My next job is to create a quick easy rear section of the fairing, and then make a neoprene cover to fit between the front & rear top fairing sections. Again, with the aim of allowing easy entry/exit from Whoops when being ridden on the road.
To do this, I'll be using the Burt Ratan mouldless construction method. My front template will be drawn using my back & head outline, and trying to create a smooth transition to the very narrow back end.
More as it happens.
Monday, June 05, 2006
Well, so that now y'all know, our rider is Jeff Nielsen. And that's him over there on the left hurtling around a corner. Jeff spent nearly 2 hours in Whoops at Casey Fields on Sunday. Very little wind, cool conditions & little sun all enabled Jeff to have a really productive time. We practised stops & starts to ensure he is confident at those critical times.
We also practised with a camera & video monitor, but of course the sun chose that time to come out! And thus blow up another camera. Any one out there with experience in small rugged video cameras? We need help here, badly.
Have you heard of Casey Fields? A new 2.2km circuit just out of Cranbourne. Completely new surface, traffic free, long sweeping corners, small undulations. A really great training & racing environment. Check out the Bicycle Victoria press release: http://www.bv.com.au/inform.php?a=7&b=145&c=1310
Finally, check out Jeff in a long shot... Doesn't Whoops look fab in the distance? Once we get the front wheel cover & bubble affixed, she'll look really schmick.
We're expecting to pull the 2 halves of Sled Edge tomorrow. Then we'll get very stuck into building V2.0
Friday, June 02, 2006
Whoops 2 - Sled Edge is born
Today Ben, Ken & I spent a day working on the 2 halves of fairing #2, which will be used as the bike for our attempt on the hour record. This fairing is a mixture of carbon, Klegecell foam & S glass. Day one saw us lay the first skin & foam ( in 2 separate processes). We hope to add the 2nd layer of cloth (the sandwich layer) tomorrow, and begin the joining process early next week. On the left you can see the back left section of the fairing with the carbon fibre laid in (at a 45 degre angle to make the curves fill easier).
As this is to be a Trisled bike, Ben has chosen to honour it's creator, Matt Weaver, and has chosen the name Sled Edge. There will be a large number of innovations in this bike. Stay tuned for pics & info soon. We are hoping for the first ride in less than 2 weeks. Here's hoping. Bye for now.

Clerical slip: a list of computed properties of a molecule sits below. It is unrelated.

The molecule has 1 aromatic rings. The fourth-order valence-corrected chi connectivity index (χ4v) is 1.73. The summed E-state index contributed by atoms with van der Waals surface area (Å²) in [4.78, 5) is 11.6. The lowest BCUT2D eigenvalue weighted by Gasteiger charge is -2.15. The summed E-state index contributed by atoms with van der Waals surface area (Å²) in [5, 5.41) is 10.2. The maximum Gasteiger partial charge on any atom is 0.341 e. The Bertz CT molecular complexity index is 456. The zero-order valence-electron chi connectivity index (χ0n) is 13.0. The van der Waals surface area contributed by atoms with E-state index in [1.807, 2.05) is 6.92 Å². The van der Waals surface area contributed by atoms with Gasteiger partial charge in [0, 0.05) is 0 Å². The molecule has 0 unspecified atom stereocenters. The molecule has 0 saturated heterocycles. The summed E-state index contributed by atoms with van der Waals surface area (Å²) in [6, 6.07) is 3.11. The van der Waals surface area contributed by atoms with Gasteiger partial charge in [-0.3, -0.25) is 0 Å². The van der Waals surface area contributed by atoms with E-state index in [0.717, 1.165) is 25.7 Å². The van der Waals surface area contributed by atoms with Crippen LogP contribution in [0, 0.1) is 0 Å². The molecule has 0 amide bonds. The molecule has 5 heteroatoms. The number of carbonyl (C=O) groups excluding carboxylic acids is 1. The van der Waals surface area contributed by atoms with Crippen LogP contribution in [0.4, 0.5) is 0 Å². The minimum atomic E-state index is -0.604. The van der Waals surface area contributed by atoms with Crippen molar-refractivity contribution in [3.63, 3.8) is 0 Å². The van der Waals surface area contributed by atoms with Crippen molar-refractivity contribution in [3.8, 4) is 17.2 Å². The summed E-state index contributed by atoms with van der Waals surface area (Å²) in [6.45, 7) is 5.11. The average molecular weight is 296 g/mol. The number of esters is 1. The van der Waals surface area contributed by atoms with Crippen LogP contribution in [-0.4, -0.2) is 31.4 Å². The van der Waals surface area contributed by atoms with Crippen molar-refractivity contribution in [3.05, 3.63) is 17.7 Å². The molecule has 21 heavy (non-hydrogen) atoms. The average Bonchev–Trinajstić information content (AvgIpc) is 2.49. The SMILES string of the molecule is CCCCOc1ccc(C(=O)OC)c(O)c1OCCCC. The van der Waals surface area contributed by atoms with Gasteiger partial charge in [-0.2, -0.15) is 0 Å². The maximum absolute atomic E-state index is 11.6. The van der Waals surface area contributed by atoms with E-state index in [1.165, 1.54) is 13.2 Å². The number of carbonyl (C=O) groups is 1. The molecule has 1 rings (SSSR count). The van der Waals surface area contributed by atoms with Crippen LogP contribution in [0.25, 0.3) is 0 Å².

Friday, May 19, 2006
A reminder of what I do.... Mostly I sweat a lot.
When I get to 80, and look back on my life, I'm going to realise I spent a disproportioinate amout of time wet: Swimming, sweat from cycling & running, showering because of the former activities. At least I've been moving!
Tuesday, May 16, 2006
Yesterday I fixed up the 2 biggest problems with Whoops.
- Calf catching the derailleur as I push forwards
- Knee hitting the handlebar as I recover my leg
You can make these things out on the left... There's not too much spare room in there once the cover's on! So, I made a few changes to the mid drive....
The Mid drive is a step up gear arrangement. As it was, the initial drive was geared, and the final drive was single speed. You see, there are 2 chains in there.
So, now, I modified the mid drive & the wheel.
I shifted the multiple gears down to the wheel, along with the derailleur. The mid drive is only 2 cogs now. So now I have a much straighter hip to ankle line & I can push harder.
I'll give you some numbers. Front chainring is 52 teeth, Mid drive is 15 & 32 teeth. Wheel cogs are 28 through 11. In the biggest gear, 1 turn of the pedals rotates the wheel 52/15 x 32/11 = 10.08 times. So, at a pedal speed of 100 revs per minute (fast but not extreme), we'll be sitting on 1607 m/minute, or 96.5kmh. Push up to 120 rpm, and we'll be riding at 115kmh.
I also cut the handlebars a bit narrower, which should prevent the knee banging. I will eventually install a second brake, but not sure where I'll put the lever!
Tuesday, May 09, 2006
Well, the gods of speed have decided that Whoops is in need of a challenge. SO we have accepted this , and thus, Ben & I are going to have a crack at the elusive Dempsey Macready Prize: Breaking 90km in one hour under only human power!!! The attempt will be made before July 1, as that's when the prize will be awarded.
So, what does this mean to Whoops. Well, it means Whoops will be handed over to a far better rider, yet to be confirmed, as a training bike. Ben will build an all new Whoops. And we will have a most challenging 7 weeks.
Venue is resonably critical, as the rules of the DM require at least on lap to be completed, and the start & finish points need to be within 5km of each other. So, we are on the lookout for a super smooth banked track... Car manufacturers testing tracks seem the most likely. There are 3 of these in Victoria, so these will be assessed soon.
We are in need of some sponsorship, as the new bike will cost a fair bit, plus all the incidentals. Offers? Fabulous!
So news soon about venue & rider & new bike & opportunities, stay tuned.
Thursday, April 13, 2006